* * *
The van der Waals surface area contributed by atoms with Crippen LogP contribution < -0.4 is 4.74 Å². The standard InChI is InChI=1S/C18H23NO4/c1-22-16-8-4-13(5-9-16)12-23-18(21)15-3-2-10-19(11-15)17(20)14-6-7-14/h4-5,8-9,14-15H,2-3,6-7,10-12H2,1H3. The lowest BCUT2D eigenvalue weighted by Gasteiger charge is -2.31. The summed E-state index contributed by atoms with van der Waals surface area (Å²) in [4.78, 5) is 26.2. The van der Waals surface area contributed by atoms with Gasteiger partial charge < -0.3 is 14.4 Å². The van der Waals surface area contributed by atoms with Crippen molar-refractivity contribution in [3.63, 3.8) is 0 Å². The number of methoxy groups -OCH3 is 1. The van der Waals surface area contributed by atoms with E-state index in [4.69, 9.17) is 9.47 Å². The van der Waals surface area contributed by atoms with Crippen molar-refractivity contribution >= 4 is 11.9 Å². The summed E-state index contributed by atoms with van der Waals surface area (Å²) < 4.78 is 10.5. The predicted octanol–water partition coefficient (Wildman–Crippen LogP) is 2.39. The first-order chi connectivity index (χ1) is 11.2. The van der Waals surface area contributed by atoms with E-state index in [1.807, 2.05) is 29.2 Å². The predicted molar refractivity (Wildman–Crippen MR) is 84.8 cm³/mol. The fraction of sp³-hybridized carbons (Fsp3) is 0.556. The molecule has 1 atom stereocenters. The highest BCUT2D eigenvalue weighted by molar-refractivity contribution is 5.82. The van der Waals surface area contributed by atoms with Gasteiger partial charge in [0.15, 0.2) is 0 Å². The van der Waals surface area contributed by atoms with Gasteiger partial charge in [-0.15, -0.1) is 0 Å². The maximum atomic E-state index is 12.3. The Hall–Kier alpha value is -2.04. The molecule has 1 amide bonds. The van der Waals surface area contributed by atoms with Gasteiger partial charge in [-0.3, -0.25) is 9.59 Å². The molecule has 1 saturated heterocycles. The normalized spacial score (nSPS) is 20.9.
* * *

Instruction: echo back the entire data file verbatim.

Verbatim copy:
The van der Waals surface area contributed by atoms with Crippen LogP contribution < -0.4 is 4.74 Å². The standard InChI is InChI=1S/C18H23NO4/c1-22-16-8-4-13(5-9-16)12-23-18(21)15-3-2-10-19(11-15)17(20)14-6-7-14/h4-5,8-9,14-15H,2-3,6-7,10-12H2,1H3. The lowest BCUT2D eigenvalue weighted by Gasteiger charge is -2.31. The summed E-state index contributed by atoms with van der Waals surface area (Å²) in [4.78, 5) is 26.2. The van der Waals surface area contributed by atoms with Gasteiger partial charge < -0.3 is 14.4 Å². The van der Waals surface area contributed by atoms with Crippen molar-refractivity contribution in [3.63, 3.8) is 0 Å². The number of methoxy groups -OCH3 is 1. The van der Waals surface area contributed by atoms with E-state index in [4.69, 9.17) is 9.47 Å². The van der Waals surface area contributed by atoms with Crippen molar-refractivity contribution >= 4 is 11.9 Å². The summed E-state index contributed by atoms with van der Waals surface area (Å²) < 4.78 is 10.5. The predicted octanol–water partition coefficient (Wildman–Crippen LogP) is 2.39. The first-order chi connectivity index (χ1) is 11.2. The van der Waals surface area contributed by atoms with E-state index in [1.807, 2.05) is 29.2 Å². The predicted molar refractivity (Wildman–Crippen MR) is 84.8 cm³/mol. The fraction of sp³-hybridized carbons (Fsp3) is 0.556. The molecule has 1 atom stereocenters. The highest BCUT2D eigenvalue weighted by molar-refractivity contribution is 5.82. The van der Waals surface area contributed by atoms with Gasteiger partial charge in [0.15, 0.2) is 0 Å². The van der Waals surface area contributed by atoms with Gasteiger partial charge in [-0.15, -0.1) is 0 Å². The maximum atomic E-state index is 12.3. The Hall–Kier alpha value is -2.04. The molecule has 1 amide bonds. The van der Waals surface area contributed by atoms with Gasteiger partial charge in [-0.3, -0.25) is 9.59 Å². The molecule has 1 saturated heterocycles. The normalized spacial score (nSPS) is 20.9.